The blue stronghold in many southwestern Ontario ridings remained strong Thursday night, and projected MPPs are already laying out the work they’d like to do.
CBC projected Ontario’s Progressive Conservatives led by Doug Ford would form a majority government in the province, and local PCs were quick to point out the work they could get done.
Incumbent Rick Nicholls will be back in his seat as MPP for Chatham–Kent—Leamington for the third time, securing about 50 per cent of the votes.
Viewers at his election party watched the results with a close eye, cheering when they saw PC Leader Doug Ford take the stage.
Nicholls said Ford has promised to twin Highway 3 and build concrete barriers in carnage alley on Highway 401. He also said the party will have a moratorium on wind turbines and find better, more cost effective green energy projects.
The riding was closely watched as the NDP hoped to win the seat. Leader Andrea Horwath visited the area twice in 10 days in the lead-up to the election.
NDP candidate Jordan McGrail came in second, followed by the Liberal, Green and independent candidates in the riding.
A long time opposition MPP in southwestern Ontario said he’ll use his new role in the projected PC majority government to pay back his colleagues.
“I’ll still look to reach out to the other two parties,” said Sarnia-Lambton MPP Bob Bailey, who thanked cross-party support for passing member bills while spending three terms in opposition.
Bailey, who was first elected in 2007, said he will focus on infrastructure and cutting red tape while in government.
When asked by reporters if he would like a cabinet portfolio, Bailey spoke of his experience in the energy sector but left it up to Ford to decide.
“I’m open to do whatever Premier Ford wants me to do. If it’s be a whip or a deputy speaker – whatever he wants,” said Bailey, who originally backed Caroline Mulroney in the leadership race.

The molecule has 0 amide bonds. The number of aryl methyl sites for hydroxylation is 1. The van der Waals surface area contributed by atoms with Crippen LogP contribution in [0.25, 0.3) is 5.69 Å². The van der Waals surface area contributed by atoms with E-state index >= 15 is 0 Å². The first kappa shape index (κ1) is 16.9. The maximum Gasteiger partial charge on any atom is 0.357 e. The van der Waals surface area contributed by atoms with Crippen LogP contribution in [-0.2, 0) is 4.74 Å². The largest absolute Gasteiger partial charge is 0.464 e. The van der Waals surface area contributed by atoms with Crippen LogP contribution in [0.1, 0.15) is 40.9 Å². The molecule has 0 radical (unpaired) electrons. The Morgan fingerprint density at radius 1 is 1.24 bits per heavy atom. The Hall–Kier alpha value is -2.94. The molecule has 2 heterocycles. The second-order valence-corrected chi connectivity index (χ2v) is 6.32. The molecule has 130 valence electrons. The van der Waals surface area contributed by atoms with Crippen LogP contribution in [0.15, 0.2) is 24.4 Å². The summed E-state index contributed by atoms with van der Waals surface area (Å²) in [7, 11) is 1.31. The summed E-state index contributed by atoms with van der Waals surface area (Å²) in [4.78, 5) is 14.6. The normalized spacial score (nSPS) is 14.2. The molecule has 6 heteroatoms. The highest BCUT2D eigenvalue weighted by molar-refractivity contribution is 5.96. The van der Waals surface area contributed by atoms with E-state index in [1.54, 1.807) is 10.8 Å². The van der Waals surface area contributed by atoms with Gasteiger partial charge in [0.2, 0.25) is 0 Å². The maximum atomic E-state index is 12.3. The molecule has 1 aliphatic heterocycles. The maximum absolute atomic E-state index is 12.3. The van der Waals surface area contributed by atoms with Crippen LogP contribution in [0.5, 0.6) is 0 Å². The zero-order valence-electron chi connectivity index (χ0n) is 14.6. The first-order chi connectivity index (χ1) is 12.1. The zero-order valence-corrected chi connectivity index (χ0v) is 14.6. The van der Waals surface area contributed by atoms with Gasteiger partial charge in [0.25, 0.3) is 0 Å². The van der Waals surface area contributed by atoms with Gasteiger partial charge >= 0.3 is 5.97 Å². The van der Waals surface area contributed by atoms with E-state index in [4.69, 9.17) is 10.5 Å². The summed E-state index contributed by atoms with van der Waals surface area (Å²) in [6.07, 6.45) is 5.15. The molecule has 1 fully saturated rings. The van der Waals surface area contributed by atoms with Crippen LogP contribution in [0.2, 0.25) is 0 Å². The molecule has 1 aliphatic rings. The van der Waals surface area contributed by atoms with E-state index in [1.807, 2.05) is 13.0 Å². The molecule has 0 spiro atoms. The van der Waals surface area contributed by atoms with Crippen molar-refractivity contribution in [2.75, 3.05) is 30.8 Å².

His NDP opponent Kathy Alexander said what Ford wants for the province left the people she spoke with [on the campaign trail] worried and concerned.
“He had never yet – still hasn’t, as far as I’m concerned – released a full platform which I think is a disservice to the good people of this community,” said Alexander.
She said having projected opposition leader Andrea Horwath visit Sarnia-Lambton four times during the campaign was an honour.
“I wouldn’t change anything – other than the result – it was a remarkable experience.”
The two-term conservative MPP for Lambton–Kent—Middlesex said he’ll spend the start of his third term putting a stop to a Liberal energy project that’s plagued his riding.
“Number one I’m going to stop some of these wind turbine projects that are slated for my riding,” said Monte McNaughton, specifically mentioning a plan to halt the Otter Creek project in North Kent.
McNaughton, the Critic for Economic Development, Employment and Growth said he’s excited to be part of what CBC projects as a majority PC government led by Ford.
“I think quite frankly that people in rural Ontario wanted change for many, many years,” said McNaughton, who drafted NDP candidate and Mayor of Warwick Township Todd Case.
The seven-year MPP said he would serve under Premier-elect Ford however the new leader saw fit – not commenting on a potential role in cabinet.
“Look I’m just excited that we won the re-election campaign,” he said.
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